“Very well,” he said. “I’ll take that six months’ trip round the world with you.”
“But you can’t!” protested Piers. “I never seriously thought you could! I only came to you because—” he halted, and a slow, deep flush mounted to his forehead—“because you’ve saved me before,” he said. “And I was so—so horribly near—the edge of the pit this time.”
He spoke with an odd boyishness, and Crowther’s lips relaxed in a smile that had in it something of a maternal quality. “So long as I can help you, you can count on me,” he said.
“You’re the only man in the world who can help me,” Piers said impulsively. “At least—” he smiled himself—“I couldn’t take it from anyone else. But I’m not taking this from you, Crowther. You’ve got your own pet job on hand, and I’m not going to hinder it.”
Crowther was setting his writing-table in order. He did not speak for a few seconds. Then: “I am a man under authority, sonny,” he said. “My own pet job, as you call it, doesn’t count if it isn’t what’s wanted of me. It has waited twenty-five years; it’ll keep—easy—for another six months.”
Piers got up. “I’m a selfish brute if I let you,” he said, irresolutely.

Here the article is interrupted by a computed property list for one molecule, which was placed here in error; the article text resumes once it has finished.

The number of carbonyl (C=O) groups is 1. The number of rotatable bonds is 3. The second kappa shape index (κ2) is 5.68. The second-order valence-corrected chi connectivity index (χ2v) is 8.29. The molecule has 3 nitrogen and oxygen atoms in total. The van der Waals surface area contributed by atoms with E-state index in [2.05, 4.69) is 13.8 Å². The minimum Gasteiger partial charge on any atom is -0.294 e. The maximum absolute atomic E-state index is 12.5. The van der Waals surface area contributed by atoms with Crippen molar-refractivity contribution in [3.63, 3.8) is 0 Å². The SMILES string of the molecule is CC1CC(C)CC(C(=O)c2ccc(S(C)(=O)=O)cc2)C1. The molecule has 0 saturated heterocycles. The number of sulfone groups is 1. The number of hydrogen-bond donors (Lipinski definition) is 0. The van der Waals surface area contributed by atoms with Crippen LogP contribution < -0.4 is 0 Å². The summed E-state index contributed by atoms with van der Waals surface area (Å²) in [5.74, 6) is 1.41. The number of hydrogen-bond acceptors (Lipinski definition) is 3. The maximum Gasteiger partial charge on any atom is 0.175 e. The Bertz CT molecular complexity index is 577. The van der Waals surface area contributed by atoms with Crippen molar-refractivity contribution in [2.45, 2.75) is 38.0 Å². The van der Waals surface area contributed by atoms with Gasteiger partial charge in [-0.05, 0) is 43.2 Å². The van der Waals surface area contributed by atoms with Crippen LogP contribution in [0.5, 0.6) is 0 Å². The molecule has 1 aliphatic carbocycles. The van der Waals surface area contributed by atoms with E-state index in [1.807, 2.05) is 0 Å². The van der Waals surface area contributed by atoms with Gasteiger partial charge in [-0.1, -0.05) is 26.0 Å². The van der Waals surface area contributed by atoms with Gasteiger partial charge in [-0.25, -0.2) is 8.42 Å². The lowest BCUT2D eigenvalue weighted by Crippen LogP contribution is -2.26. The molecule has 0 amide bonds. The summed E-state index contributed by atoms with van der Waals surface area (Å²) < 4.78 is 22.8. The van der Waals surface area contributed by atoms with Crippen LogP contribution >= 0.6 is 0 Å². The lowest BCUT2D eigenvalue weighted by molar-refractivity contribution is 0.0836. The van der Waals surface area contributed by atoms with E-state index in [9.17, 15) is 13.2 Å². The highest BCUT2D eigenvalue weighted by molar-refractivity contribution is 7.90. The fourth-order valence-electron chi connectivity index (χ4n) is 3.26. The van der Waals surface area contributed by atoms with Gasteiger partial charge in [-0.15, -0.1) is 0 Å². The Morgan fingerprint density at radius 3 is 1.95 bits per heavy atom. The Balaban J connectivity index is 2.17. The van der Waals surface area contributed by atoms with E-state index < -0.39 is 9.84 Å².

“You can’t help yourself, my son.” Crowther turned calm eyes upon him. “And now just sit down here and write a line home to say what you are going to do!”
He had cleared a space upon the table; he pulled forward a chair.
“Oh, I can’t! I can’t!” said Piers quickly.
But Crowther’s hand was on his shoulder. He pressed him down. “Do it, lad! It’s got to be done,” he said.
And with a docility that sat curiously upon him, Piers submitted. He leaned his head on his hand, and wrote.
THE FALLING NIGHT
“You ought to rest, you know,” said Tudor. “This sort of thing is downright madness for you.”
They were walking together in the February twilight along the long, dark avenue of chestnuts that led to Rodding Abbey. Avery moved with lagging feet that she strove vainly to force to briskness.
“I don’t think I do too much,” she said. “It isn’t good for me to be idle. It makes me—it makes me mope.”
The involuntary falter in the words spoke more eloquently than the words themselves, but she went on after a moment with that same forced briskness to which she was trying to compel her dragging limbs. “I only ran down to the Vicarage after lunch because it is Jeanie’s birthday. It is no distance across the Park. It seemed absurd to go in state.”
“You are not wise,” said Tudor in a tone that silenced all argument.
Avery gave a little sigh and turned from the subject. “I thought Jeanie looking very fragile. Mrs. Lorimer has promised that she may come to me again just as soon as I am able to have her.”
“Ah! Jeanie is a comfort to you?” said Tudor.